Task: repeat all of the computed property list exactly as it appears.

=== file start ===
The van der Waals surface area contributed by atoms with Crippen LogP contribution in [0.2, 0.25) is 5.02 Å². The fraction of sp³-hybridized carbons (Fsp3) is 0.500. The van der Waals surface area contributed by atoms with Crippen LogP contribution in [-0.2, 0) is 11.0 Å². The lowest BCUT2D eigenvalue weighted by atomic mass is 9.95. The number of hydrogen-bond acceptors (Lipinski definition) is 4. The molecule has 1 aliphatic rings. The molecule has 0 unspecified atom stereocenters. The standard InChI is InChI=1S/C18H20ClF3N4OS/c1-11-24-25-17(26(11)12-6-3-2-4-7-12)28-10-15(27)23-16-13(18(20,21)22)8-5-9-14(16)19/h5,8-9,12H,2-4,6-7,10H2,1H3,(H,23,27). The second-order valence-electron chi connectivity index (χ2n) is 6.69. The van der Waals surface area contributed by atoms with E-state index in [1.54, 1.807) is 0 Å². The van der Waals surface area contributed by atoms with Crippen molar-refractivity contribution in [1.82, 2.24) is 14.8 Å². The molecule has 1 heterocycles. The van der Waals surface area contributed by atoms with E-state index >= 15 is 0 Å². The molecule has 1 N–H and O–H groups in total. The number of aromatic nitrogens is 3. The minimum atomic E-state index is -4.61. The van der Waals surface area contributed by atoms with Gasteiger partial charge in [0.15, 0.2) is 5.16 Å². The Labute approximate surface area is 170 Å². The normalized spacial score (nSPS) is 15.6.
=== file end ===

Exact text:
The van der Waals surface area contributed by atoms with Crippen LogP contribution in [0.2, 0.25) is 5.02 Å². The fraction of sp³-hybridized carbons (Fsp3) is 0.500. The van der Waals surface area contributed by atoms with Crippen LogP contribution in [-0.2, 0) is 11.0 Å². The lowest BCUT2D eigenvalue weighted by atomic mass is 9.95. The number of hydrogen-bond acceptors (Lipinski definition) is 4. The molecule has 1 aliphatic rings. The molecule has 0 unspecified atom stereocenters. The standard InChI is InChI=1S/C18H20ClF3N4OS/c1-11-24-25-17(26(11)12-6-3-2-4-7-12)28-10-15(27)23-16-13(18(20,21)22)8-5-9-14(16)19/h5,8-9,12H,2-4,6-7,10H2,1H3,(H,23,27). The second-order valence-electron chi connectivity index (χ2n) is 6.69. The van der Waals surface area contributed by atoms with E-state index in [1.54, 1.807) is 0 Å². The van der Waals surface area contributed by atoms with Crippen molar-refractivity contribution in [1.82, 2.24) is 14.8 Å². The molecule has 1 heterocycles. The van der Waals surface area contributed by atoms with E-state index >= 15 is 0 Å². The molecule has 1 N–H and O–H groups in total. The number of aromatic nitrogens is 3. The minimum atomic E-state index is -4.61. The van der Waals surface area contributed by atoms with Gasteiger partial charge in [0.15, 0.2) is 5.16 Å². The Labute approximate surface area is 170 Å². The normalized spacial score (nSPS) is 15.6.